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Rogers, Larson, Cohen and Wilson Introduce PZ Tax Credits Bill

Rogers, Larson, Cohen, and Wilson Introduce Bi-Partisan Legislation to Spur Job Creation and Investment in Promise Zones

Washington, DC, Mar 23 | This email address is being protected from spambots. You need JavaScript enabled to view it. (606-679-8346) | 0 comments

Amanda Schoen (Larson) 860-539-4924
Danielle Smoot (Rogers) 606-679-8346
Michael Eisenstatt (Cohen) 202-225-3265

Leacy Burke (Wilson) 202-225-2452 Today, U.S. Rep. Hal Rogers (R-KY), U.S. Rep. John B. Larson (D-CT) Rep. Steve Cohen (D-TN), and Rep. Joe Wilson (R-SC) introduced The Promise Zone Job Creation Act to create new tax credits to incentivize the hiring of residents of federally-designated Promise Zones. It would also encourage new investments to bring property, equipment, or software to these hard-hit communities.

“Coal country has suffered devastating and economically debilitating impacts from this Administration's war on coal. In Kentucky’s coalfields, we’ve lost nearly 11,000 coal mining jobs since 2009, making the effort to revitalize and rebuild a difficult, uphill battle,” said Rogers. “I am proud of the efforts that local leaders have already undertaken to leverage the Promise Zone designation in Eastern Kentucky, and with this legislation, we can take those efforts to the next level. I am proud to partner with this bipartisan group of members in introducing this bill, which will encourage new businesses to establish roots in the coalfields where they will find some of hardest working, dedicated workforces in the country.”

“Many Promise Zone’s—like Hartford’s North End—face tremendous challenges battling poverty, homelessness, unemployment, and even violence,” said Larson. “The Promise Zone designation assures priority consideration for federal funding and AmeriCorps VISTA volunteers, but I firmly believe we can do more. This bill will encourage businesses to locate within and hire residents from the Zone. I commend Chairman Rogers for his partnership as well as Mayor Luke Bronin, Thea Montanez, and local leaders like our ‘06120 Delegation’ for their dedication to improving the lives of North End residents. Every American deserves the dignity that comes from having a job, and this bill will help make that a reality for men and women who are most in need. “

“I am proud to be an original cosponsor of this bipartisan bill that will bring more jobs and economic investment to designated Promise Zones,” said Cohen. “Memphis is unfortunately ranked in the top ten of the most economically distressed cities in the United States and has the second highest unemployment rate of metropolitan areas with more than a million people. So being from Memphis, I realize the importance of the Promise Zone program to reduce concentrated poverty and increase the economic vitality of Memphis and similar cities that could be designated Promise Zone areas.”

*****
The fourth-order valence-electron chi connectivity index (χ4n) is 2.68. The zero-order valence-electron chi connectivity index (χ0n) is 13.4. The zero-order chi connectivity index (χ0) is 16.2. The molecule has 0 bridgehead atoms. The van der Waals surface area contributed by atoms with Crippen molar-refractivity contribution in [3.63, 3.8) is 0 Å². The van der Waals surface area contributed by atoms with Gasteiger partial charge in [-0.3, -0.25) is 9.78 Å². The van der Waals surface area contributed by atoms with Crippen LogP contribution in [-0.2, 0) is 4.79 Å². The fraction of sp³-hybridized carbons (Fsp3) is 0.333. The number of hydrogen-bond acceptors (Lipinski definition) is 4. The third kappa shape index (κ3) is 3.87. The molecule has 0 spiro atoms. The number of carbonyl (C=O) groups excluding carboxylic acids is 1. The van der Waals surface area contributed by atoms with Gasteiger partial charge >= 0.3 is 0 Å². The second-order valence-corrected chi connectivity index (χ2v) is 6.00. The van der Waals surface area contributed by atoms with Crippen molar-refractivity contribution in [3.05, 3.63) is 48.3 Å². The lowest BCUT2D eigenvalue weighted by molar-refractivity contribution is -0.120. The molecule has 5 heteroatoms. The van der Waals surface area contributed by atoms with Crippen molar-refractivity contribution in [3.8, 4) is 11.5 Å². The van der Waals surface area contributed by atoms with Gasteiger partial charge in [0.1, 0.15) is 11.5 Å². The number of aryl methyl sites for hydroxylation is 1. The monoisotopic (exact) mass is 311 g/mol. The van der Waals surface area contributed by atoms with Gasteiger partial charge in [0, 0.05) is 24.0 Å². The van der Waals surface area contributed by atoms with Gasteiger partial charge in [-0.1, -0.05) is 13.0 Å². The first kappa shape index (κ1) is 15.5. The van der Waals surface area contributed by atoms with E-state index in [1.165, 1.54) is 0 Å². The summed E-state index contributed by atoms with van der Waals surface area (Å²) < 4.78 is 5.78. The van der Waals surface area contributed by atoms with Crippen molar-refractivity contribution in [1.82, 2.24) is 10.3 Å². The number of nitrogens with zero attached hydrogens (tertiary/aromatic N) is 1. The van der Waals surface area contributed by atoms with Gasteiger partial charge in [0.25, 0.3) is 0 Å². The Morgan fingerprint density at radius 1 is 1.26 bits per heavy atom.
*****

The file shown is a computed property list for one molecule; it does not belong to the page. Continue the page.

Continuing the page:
“I am grateful to be an original co-sponsor of the Promise Zone Job Creation Act of 2016 to incentivize businesses that create jobs in designated Promise Zones,” Wilson said. “I’ve seen first-hand the benefits the Promise Zone designation has had on South Carolina’s Second Congressional District. The Lowcountry SC Promise Zone, which includes Barnwell County, has created over 250 quality jobs since being designated a Promise Zone in 2015. The investment and resources have provided opportunities for the community to grow over the last year, and I look forward to seeing the positive impact of the Promise Zone in the future.”The Promise Zone Job Creation Act was originally introduced by Senator Bob Casey (D-PA) in the 113th Congress. This bipartisan, bicameral effort will establish employment tax credits and bonus depreciation to enable businesses and residents to realize more immediate economic benefits.

The Promise Zone Job Creation Act will: · 

Create employment tax credits: This legislation would create an employment credit to be provided to businesses that employ Promise Zone residents. Credit would apply to the first $15,000 of qualifying zone employee wages. The credit rate would be 20% for zone residents who are employed within the zone and 10% for zone residents employed outside of the zone. · 

Establish Bonus depreciation: Qualified property placed in service within the zone would be eligible for additional first-year depreciation of 100% of the adjusted basis of the property. This includes tangible property with a recovery period of 20 years or less, water utility property, certain computer software, and qualified leasehold improvement property. The property must be placed in service within the zone while the zone designation is in effect.

More information on Promise Zones can be found at the Department of Housing and Urban Development (HUD) or by visiting https://www.hudexchange.info/programs/promise-zones/promise-zones-overview/.

The challenges Kentuckians face to improve their health

LOUISVILLE,   Ky.- In Kentucky 4 in 10 adults report excellent or very good health (43%)   and about 3 in 10 (26%) report good health. Those are among the findings in   the latest Kentucky Health Issues Poll (KHIP) released by the Foundation for   a Healthy Kentucky and Cincinnati-based Interact for Health.

Research   has found a powerful link between people's self-report of their personal   health status and the predicted length and quality of their lives.

KHIP   highlights include:

  • Three in 10 Kentucky adults        report fair or poor health (31%). These Kentuckians frequently cite a        current health problem or access to healthcare as barriers to health        improvement.
  • Two thirds of Kentucky adults        (65%) report it would be difficult or very difficult to make a positive        health change.
  • Kentuckians report time, money        and motivation as barriers to health change.

"Kentucky   adults understand that more exercise and a healthier diet can help them get   healthier," stated Susan Zepeda, President/CEO of the Foundation for a   Healthy Kentucky. "A majority say making a change to improve their   health would be difficult or very difficult. While time, money and motivation   were frequently named as barriers to making positive health changes, a few   also acknowledged the role that the physical and policy environment can play   in supporting healthier living. We can support better health for all   Kentuckians by making changes in our built environment to make exercise   easier, supporting access to fruits and vegetables, and continuing to offer   all Kentuckians health insurance."